06 July 2010

Perfect Day Atlassing

Besides just being out there, what makes a perfect atlassing day?














The steeples from Picture Valley Road #2
Fantastically beautiful country-side.














Greg - it's more than just his 4x4 truck.
More great company and conversation --

Like the anthropology of bits of metal and stuff found on the railroad tracks and railroader ethnology (he's a railroader, retired).

















Passable roads !! Woot !!
No impassable mud holes - yah!

My car wouldn't have made it, that's for sure, but this here is just fine!















Previously undocumented Bank Swallow Colony
Mysteries solved

The previous week, Ruth and I recorded hundreds of swallows on a point count down by the Kootenay River. This colony site is around a hill and on the edge of the benchlands in 3 bluffs dug out courtesy of gravel mining.

130 nest holes (approx.) and over 200 birds make up this swallow's version of an ideal home.





















American Kestrel nest
Finding a spirit guide's nest

Aka one of my favorite species - the Sparrow Hawk.
Sooo, sweet to see the female pop in to the nest and duck down with only her tail feathers visible in the shadow of the hole - they're much longer than you think!


And such an obvious and wonderful location!
That is one fantastic flat I tell ya:
American Kestrel,
two Lewis' Woodpecker nests -- one in a tree signed "private property" !!!,
and earlier in the year, one of the two Saw-whet Owl nests we found, now long gone.




















Waiting for the Williamson's Sapsucker
And finally, confirming nesting of a previously staked out rarity.

NY! = nest with young. Yup, told ya. This might be the first WISA on the east bank of the Kootenay.

Dianne Cooper

29 June 2010

Oil Spills - New York Times 1991 (not positive, I know)

Excerpt from the 1991 book "The New York Times Book of Science Literacy" - What Everyone Needs to Know from Newton to the Knuckleball; by the editors and reporters of Science Times, Richard Flaste, editor; HarperCollins, 1991

Damage Control

Until now, chance and the irresistible forces of nature have overwhelmed the comparatively puny efforts of humans in determining whether a major oil spill becomes an ecological disaster or spares the environment. Even when attempts to contain the spillage are undertaken promptly and well, experts say, factors beyond human control usually decide a locality's ecological fate.

Will the technology for cleaning up spills ever be good enough to do the job on its own? The question gained new urgency in the wake of the Exxon Valdez tanker accident, which brought ecological ruin to Prince William Sound in Alaska, and other major spills. Researchers are working to develop a variety of techniques for dealing with oil spills, ranging from relatively mundane methods of burning the oil or simply sopping it up with absorbent material to sophisticated ways of tracking the myriad threads and tendrils of spilled oil. But in practical application, many experts say, the technology has not fundamentally advanced in two decades, although there have been refinements and improvements. It can deal with some kinds of spills, but experts say that under the worst of conditions, with the biggest spills, the best of it is all but useless.

"There may be no technological fix for big spills in adverse conditions," says Richard S. Golob, the director of the Center for Short-Lived Phenomena in Cambridge, Massachusetts. The center keeps track of oil spills, and Mr. Golob is a recognized independent expert on the subject who has studied it for the last fifteen years. "The public has always believed that in an oil spill, we should be able to contain and recover a vast majority of the oil spilled. Historically, that is just not the case. It's not just a problem of organization and available resources. It's a problem of technology and our ability to deal with winds and waves. We are dealing with some of the largest forces of nature. In major spills, when there hasn't been serious damage, the reason is that Mother Nature has been kind to us."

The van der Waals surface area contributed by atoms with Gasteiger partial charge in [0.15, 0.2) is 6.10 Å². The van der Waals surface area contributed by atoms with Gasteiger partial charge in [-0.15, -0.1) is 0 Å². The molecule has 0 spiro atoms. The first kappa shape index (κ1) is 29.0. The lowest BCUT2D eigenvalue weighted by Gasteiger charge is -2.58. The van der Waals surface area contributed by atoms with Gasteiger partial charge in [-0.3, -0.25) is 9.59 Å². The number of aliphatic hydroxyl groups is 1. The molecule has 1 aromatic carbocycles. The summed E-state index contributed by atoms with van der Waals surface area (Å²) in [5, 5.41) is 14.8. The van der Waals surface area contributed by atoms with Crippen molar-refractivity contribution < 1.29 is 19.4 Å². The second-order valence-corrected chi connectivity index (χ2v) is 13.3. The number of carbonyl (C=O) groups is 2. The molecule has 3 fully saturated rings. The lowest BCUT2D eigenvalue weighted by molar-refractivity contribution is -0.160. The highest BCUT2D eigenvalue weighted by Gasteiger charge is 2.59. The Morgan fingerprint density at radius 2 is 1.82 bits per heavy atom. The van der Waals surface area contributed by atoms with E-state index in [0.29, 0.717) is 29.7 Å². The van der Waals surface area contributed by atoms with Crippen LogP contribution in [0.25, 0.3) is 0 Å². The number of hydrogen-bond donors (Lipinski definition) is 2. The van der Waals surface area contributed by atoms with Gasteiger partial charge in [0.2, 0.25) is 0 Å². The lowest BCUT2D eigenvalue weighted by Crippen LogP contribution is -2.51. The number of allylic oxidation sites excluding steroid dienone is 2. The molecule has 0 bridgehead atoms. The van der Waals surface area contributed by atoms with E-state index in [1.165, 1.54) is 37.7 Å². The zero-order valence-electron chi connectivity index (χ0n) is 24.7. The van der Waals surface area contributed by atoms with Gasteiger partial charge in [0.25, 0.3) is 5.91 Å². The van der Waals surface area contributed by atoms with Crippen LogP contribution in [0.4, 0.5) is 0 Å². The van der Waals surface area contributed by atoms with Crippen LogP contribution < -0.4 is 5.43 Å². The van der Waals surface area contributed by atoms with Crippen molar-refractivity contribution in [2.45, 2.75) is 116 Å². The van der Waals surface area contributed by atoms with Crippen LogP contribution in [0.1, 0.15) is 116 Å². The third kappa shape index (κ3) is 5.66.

In 1976, the New England coast was spared a major ecological catastrophe from an oil spill, not because of anything humans did, but because of what nature did. The tanker Argo Merchant ran aground on Nantucket Shoals off Massachusetts. It spilled nearly 8 million gallons of No. 6 fuel oil, which is heavy, viscous, and long-lived. If the wind had been blowing toward land, Cape Cod, Martha's Vineyard, and Nantucket would have experienced a disaster. Instead, the wind blew the oil out to sea. By contrast, onshore winds blew oil onto the beaches of Brittany after the grounded tanker Amoco Cadiz spilled 68 million gallons into the English Channel in 1978. the result was widespread damage to whole species and communities of wildlife.

Existing techniques are usually effective in containing spills of about a hundred thousand gallons or less, Mr. Golob say, and they can be successfully used to prevent spilled oil from reaching marshes or sheltered coves. But "there are limits to what the equipment and technology can do." Under adverse conditions in the open sea, when waves and winds are high, containment and clean-up attempts can be futile, Mr. Golob says. "Most experts will say that if you can recover 10 to 20 percent of the oil, you're doing well. Many spill experts will say privately that sometimes it is totally ineffective to try to respond to a spill out at sea, and yet that's a very impolitic attitude, because it's giving in. Inaction is perceived as bad." So they proceed to try anyway, he says, while the public meanwhile has "a misperception of what is possible."

19 June 2010

Ignoring Chirps


Most of the time I tend to ignore those little chirps I don't know. I often just don't have the time to hunt down the bird, or am with friends who are 'day-listers' or 'site-flippers' (like channel-flippers watching TV - on to the next).